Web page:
A Lesson in Love: A Special Education Service Dog
A Special Education
Annie settled in with Lawrence and her husband, Gary, and soon won over the couple's three children, ages 28, 26, and 21, who live nearby. The Lab was so gentle she would give Lawrence's 1-year-old granddaughter horsey rides. And Annie quickly learned to fetch Lawrence's sneakers for their daily walks. "I call her my personal trainer," jokes Lawrence. "But I also get in thinking and prayer time during our hikes."
On one of those walks Lawrence realized that Annie's experience -- being trapped in a dangerous situation, then saved -- was in her view analogous to God's willingness to offer help and healing.
She shared that notion with youngsters at the Baptist church she attends. Word of Annie's story spread, and last year 20 Iowa churches and Bible camps asked Lawrence to speak.
She also takes Annie to her fourth-grade special education classroom. To prepare, in the fall of 2004 she and Annie underwent the rigorous process of therapy dog certification. Annie mastered skills such as interacting with someone in a wheelchair. "She also did things I never taught her, like knowing how to calm little kids," says Lawrence. "That came from her heart."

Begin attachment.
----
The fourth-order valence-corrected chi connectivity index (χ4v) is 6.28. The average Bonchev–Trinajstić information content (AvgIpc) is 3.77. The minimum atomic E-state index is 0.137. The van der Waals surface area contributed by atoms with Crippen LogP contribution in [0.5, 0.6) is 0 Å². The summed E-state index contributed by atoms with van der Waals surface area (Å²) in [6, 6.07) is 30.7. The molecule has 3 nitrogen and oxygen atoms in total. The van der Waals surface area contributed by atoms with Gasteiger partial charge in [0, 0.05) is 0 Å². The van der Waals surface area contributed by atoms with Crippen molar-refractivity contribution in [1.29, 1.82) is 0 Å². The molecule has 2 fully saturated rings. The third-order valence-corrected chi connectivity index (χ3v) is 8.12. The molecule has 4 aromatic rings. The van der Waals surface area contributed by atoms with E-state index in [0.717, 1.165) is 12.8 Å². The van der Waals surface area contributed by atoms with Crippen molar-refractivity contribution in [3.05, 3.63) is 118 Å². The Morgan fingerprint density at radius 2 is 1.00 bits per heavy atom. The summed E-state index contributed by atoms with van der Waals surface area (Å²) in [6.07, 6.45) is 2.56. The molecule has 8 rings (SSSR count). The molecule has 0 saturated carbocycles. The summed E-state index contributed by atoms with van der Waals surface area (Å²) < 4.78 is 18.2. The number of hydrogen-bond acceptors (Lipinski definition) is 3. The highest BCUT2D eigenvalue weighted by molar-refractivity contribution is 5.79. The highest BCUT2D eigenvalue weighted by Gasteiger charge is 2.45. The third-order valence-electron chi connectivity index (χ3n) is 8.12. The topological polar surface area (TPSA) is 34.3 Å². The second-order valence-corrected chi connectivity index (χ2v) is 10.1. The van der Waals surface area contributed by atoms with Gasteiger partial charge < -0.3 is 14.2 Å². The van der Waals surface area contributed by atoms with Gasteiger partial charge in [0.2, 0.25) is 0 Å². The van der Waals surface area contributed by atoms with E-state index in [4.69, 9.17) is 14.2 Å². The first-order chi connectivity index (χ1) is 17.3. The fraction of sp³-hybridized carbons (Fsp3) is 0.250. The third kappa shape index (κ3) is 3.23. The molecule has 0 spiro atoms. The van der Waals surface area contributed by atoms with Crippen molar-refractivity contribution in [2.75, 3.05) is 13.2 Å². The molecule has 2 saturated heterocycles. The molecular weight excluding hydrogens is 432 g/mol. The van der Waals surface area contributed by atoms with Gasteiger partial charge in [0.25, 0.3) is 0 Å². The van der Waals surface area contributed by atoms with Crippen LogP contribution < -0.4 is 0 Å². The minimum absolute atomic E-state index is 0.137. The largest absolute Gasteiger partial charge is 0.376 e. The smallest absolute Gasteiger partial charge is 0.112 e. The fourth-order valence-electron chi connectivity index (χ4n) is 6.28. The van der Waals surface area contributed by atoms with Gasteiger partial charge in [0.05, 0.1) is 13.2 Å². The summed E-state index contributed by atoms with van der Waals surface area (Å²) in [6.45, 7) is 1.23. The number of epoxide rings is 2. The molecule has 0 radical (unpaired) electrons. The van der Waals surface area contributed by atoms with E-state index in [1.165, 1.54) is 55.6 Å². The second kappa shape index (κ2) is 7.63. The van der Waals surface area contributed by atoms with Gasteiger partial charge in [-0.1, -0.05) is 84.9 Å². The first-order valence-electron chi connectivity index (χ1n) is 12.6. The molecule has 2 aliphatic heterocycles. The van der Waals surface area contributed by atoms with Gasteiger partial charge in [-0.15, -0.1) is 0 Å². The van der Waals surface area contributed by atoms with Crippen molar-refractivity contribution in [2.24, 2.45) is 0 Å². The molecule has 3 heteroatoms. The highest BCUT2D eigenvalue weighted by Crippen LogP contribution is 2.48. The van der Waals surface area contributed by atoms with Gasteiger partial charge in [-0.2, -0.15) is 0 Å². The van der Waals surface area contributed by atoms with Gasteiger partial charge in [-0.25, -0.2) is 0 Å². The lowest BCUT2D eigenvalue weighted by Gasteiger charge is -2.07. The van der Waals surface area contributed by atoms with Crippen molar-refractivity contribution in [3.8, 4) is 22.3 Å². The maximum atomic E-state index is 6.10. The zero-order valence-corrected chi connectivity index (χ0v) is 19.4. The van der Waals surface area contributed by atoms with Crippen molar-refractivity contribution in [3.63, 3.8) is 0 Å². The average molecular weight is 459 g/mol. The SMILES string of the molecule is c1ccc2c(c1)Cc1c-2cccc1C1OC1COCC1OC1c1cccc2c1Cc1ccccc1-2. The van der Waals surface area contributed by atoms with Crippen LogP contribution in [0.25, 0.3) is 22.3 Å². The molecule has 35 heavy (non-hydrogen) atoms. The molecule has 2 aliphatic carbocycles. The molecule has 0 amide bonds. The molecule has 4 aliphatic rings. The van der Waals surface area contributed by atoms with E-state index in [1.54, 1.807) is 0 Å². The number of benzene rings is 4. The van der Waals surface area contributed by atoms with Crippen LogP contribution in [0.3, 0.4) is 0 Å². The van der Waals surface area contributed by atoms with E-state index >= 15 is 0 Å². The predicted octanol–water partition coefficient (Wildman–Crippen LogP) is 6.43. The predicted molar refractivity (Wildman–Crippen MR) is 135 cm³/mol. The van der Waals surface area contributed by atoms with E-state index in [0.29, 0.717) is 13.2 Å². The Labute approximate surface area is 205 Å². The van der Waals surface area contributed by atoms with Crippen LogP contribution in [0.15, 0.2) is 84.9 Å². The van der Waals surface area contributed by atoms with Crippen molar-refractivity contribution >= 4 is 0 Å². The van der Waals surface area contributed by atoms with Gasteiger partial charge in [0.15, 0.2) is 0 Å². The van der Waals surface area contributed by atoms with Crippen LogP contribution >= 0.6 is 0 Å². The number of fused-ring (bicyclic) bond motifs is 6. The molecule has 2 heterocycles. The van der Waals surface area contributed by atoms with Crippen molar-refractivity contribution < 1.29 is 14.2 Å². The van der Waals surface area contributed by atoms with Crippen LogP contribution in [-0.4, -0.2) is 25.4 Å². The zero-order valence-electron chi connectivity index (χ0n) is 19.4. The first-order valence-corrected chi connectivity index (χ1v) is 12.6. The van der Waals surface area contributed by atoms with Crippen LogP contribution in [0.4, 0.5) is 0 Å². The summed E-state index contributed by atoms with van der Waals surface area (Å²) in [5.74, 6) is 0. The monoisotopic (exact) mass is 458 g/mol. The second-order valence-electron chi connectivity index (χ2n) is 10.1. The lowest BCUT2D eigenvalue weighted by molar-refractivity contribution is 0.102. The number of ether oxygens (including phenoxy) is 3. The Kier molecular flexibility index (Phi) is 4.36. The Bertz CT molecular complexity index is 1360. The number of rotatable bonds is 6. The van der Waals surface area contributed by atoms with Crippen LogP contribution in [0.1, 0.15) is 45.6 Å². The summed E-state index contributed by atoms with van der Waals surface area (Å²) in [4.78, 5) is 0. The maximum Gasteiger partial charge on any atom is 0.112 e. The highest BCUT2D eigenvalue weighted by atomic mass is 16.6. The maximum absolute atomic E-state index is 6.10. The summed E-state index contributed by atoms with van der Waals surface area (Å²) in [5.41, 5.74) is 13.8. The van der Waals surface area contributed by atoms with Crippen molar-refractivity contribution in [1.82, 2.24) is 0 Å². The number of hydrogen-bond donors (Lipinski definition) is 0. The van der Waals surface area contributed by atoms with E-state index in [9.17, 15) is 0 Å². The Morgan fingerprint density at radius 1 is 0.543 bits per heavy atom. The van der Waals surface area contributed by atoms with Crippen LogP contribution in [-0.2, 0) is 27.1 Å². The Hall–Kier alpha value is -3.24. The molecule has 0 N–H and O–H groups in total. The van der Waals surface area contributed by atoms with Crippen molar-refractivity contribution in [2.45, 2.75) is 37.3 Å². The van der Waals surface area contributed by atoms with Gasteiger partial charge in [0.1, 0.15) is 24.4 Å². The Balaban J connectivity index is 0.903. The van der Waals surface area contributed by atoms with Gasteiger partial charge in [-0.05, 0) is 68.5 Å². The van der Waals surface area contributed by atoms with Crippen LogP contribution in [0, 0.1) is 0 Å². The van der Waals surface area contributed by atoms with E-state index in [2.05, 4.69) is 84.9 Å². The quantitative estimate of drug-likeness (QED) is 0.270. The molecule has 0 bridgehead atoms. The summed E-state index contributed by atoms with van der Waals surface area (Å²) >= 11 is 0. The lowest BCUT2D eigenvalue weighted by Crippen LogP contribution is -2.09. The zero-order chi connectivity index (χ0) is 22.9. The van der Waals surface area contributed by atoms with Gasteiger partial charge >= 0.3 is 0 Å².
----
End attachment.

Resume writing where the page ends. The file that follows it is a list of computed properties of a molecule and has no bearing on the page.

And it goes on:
Most of the time Annie's presence in the classroom is unobtrusive. She snoozes in the book nook or pads around the desks, her tags jingling. But when Lawrence announces that it's time to read Old Yeller, the children crowd around Annie, their version of the main character, stroking her silky back and scratching her belly.
The children are learning, and so is Lawrence. "As a teacher, I have expectations, and my students may disappoint me," she admits. "But Annie's never upset if someone's not doing his math. She is all about unconditional love." Lawrence's life has changed so much since Annie bounded out of her cage at the shelter. "I never dreamed everything would develop this way," she says. "Thanks to Annie, my faith has been strengthened."
Originally published in Ladies' Home Journal, April 2007.